Keeping on top of problem properties

Report small bylaw infractions before they turn into bigger problems

Almost every neighbourhood has homes that have become unkempt eyesores, but often there could be an underlying issue resolved with the right resources. 

That’s where the Residential Living Governance Committee (RLGC) comes into play. 

“Once upon a time, there were a few initiatives, they were all kind of working parallel, but not in synergy, like they are now,” explains Justin Lallemand, specialized program coordinator with the RLGC. “Throughout Alberta, there were numerous folks with Alberta Health Services that were trying to accomplish the same work as the Edmonton Police Service [and the City’s] Community Service branch.”

With everyone having their own chains of command, their own way of reporting issues, and their own databases, necessary information wasn’t always being shared. 

“Then, all the top leaders came together and decided that, ‘Hey, we are all dealing with the same problems anyway. What we should be doing is looking at a better way to integrate our inspections and co-ordinate them accordingly and prioritize them effectively.” 

From there they created the RLGC. A triage network takes complaints from the general enforcement area and bylaw and sends them to their Problem Properties Team. 

“When Problem Properties finds a file that requires a multi-agency approach, they will send it to the RISC (Residential Inspection Safety Compliance) Team with the Residential Living Governance Committee.” 

At that point, they will conduct the assessment, make referrals, and conduct enforcement when needed. 

But they still rely on people making complaints to bylaw. Lallemand suggests paying attention to the small things, such as general bylaw violations. 

“Something can start out small and then eventually it becomes larger and larger. It’s the old broken windows theory, where maybe you have a vacant house and somebody drops off a single couch, because they think, ‘Oh, nobody is going to see me, nobody is going to complain.’ Then a single couch turns into a couch and a mattress. Then it turns into a couch, a mattress, and a barbecue. Then before you know it, citizens in the community start realizing that maybe that house is vacant.”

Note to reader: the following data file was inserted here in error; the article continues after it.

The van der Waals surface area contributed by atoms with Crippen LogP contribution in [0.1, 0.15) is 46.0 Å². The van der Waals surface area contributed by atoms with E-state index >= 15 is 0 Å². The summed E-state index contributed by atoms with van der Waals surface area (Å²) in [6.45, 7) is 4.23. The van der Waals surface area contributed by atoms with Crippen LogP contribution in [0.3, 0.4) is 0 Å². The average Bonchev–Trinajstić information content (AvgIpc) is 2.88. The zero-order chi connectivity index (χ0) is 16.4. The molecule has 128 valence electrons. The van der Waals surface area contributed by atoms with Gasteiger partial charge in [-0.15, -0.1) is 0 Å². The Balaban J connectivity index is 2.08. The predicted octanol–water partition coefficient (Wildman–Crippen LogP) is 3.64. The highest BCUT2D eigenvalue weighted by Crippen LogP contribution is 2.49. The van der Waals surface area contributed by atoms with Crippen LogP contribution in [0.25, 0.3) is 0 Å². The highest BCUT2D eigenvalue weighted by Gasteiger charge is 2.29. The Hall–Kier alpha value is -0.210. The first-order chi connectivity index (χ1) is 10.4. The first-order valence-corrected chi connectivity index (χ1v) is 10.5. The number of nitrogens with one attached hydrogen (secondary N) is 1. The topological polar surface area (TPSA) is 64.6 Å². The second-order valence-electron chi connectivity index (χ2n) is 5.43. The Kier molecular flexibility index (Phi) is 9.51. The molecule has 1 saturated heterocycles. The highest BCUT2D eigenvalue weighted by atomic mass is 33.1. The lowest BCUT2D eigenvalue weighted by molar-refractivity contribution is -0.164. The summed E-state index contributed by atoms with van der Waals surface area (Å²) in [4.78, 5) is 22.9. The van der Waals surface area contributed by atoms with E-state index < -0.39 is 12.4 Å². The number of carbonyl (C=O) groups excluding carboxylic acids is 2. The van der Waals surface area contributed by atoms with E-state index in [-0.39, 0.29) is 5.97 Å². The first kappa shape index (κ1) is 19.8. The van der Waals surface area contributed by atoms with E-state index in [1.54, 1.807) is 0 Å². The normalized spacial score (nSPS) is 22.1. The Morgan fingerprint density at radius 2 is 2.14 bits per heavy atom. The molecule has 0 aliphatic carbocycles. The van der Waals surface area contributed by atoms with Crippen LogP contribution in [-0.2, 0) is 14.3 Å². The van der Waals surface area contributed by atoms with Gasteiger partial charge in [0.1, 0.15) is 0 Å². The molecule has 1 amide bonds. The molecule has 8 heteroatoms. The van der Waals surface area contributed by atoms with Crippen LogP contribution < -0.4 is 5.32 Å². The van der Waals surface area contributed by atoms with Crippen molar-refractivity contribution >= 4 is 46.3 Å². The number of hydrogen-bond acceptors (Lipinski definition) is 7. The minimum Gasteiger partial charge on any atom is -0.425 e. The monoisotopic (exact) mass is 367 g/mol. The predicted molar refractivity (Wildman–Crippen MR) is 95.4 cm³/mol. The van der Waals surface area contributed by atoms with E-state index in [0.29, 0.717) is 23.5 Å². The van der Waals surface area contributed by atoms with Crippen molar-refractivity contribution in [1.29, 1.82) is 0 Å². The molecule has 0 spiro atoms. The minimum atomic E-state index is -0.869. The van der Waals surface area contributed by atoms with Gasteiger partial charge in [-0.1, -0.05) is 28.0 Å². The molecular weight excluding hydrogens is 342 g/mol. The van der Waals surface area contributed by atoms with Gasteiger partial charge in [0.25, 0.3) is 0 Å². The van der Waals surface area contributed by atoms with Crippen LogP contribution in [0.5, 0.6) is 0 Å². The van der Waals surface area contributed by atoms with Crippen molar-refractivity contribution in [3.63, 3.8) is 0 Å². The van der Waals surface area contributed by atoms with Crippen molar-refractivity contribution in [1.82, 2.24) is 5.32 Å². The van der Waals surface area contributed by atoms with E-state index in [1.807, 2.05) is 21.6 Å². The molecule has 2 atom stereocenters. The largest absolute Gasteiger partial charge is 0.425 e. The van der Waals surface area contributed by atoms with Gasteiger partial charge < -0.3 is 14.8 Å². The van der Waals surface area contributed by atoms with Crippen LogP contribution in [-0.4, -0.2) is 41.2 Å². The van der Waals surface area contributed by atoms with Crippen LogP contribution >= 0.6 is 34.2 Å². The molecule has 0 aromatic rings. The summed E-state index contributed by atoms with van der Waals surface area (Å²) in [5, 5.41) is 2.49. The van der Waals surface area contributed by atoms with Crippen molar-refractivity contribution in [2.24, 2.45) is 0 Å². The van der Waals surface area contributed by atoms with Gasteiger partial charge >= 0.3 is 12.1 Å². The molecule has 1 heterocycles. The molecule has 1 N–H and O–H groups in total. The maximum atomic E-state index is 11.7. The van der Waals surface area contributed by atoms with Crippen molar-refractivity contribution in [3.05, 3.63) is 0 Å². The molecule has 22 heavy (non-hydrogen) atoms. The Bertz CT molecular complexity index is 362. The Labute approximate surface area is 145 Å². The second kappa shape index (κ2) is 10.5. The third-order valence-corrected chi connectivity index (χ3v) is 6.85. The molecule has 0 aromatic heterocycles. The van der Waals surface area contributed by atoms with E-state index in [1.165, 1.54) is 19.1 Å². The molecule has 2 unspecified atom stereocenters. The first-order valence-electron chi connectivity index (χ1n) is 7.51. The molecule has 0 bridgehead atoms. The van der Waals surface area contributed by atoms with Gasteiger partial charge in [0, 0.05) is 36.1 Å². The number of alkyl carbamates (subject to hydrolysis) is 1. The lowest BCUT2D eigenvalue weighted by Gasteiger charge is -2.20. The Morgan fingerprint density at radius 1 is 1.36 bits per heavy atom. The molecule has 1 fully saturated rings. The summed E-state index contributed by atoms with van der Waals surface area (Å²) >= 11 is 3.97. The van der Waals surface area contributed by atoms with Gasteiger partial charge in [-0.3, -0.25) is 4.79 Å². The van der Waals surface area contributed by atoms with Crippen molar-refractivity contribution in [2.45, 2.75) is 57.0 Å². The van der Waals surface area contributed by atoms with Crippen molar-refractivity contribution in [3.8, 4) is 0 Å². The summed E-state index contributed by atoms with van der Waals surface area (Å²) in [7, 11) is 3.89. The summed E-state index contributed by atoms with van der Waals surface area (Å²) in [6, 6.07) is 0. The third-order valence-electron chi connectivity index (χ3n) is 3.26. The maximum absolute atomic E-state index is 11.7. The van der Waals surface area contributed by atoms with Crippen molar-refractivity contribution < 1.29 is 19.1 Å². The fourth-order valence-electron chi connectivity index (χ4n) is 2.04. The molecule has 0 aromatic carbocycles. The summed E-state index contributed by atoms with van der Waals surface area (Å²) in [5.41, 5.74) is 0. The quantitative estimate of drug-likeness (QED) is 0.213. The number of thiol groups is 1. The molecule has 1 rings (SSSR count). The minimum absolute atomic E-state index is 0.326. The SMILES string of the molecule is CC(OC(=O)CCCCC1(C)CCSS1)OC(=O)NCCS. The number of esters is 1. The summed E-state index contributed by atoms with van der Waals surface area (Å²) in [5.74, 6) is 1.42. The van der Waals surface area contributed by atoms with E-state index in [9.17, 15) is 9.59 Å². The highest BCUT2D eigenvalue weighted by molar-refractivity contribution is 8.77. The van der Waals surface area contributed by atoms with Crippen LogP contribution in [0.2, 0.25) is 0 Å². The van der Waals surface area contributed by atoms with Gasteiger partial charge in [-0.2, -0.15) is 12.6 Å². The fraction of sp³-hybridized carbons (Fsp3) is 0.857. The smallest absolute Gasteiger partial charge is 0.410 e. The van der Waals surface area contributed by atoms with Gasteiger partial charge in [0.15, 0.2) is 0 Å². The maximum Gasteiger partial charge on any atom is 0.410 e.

This scenario can attract people who may decide to go in and do something illegal. 

“When we do see small bylaw violations, we still treat every violation as important. There is nothing too small. It can be something as simple as long grass,” Lallemand explains. 

As soon as they can engage with the property owners, the better. This communication can involve leaving a business card or a warning letter of the violation. They sometimes discover there are circumstances in a homeowner’s life preventing them from keeping on top of their responsibilities. 

“We can work with them and there are certain referrals and senior centres and community league members that like to help. We can start that going early.” It also helps the homeowner to keep their property maintained. “If we address the small issue, they don’t spiral out of control.”

By doing this, it helps give bylaw officers a sense of what is going on at the property and they can build a history with the homeowner. If the homeowner needs help, the RLGC has external partners with the Government of Alberta and the City where they can refer the homeowners.

“The first contact is the most important because we get a good sense of what is really going on. And from there, we can get the proper services if we have to.”

If you see a bylaw infraction, call 311. For more information, visit the City website at edmonton.ca or call 311.


Featured Image: Report bylaw infractions to keep small problems from snowballing into big ones. | Virginia Potkins

Stephen Strand

Stephen works in broadcasting and writes for fun. He can be seen walking through the neighbourhood.

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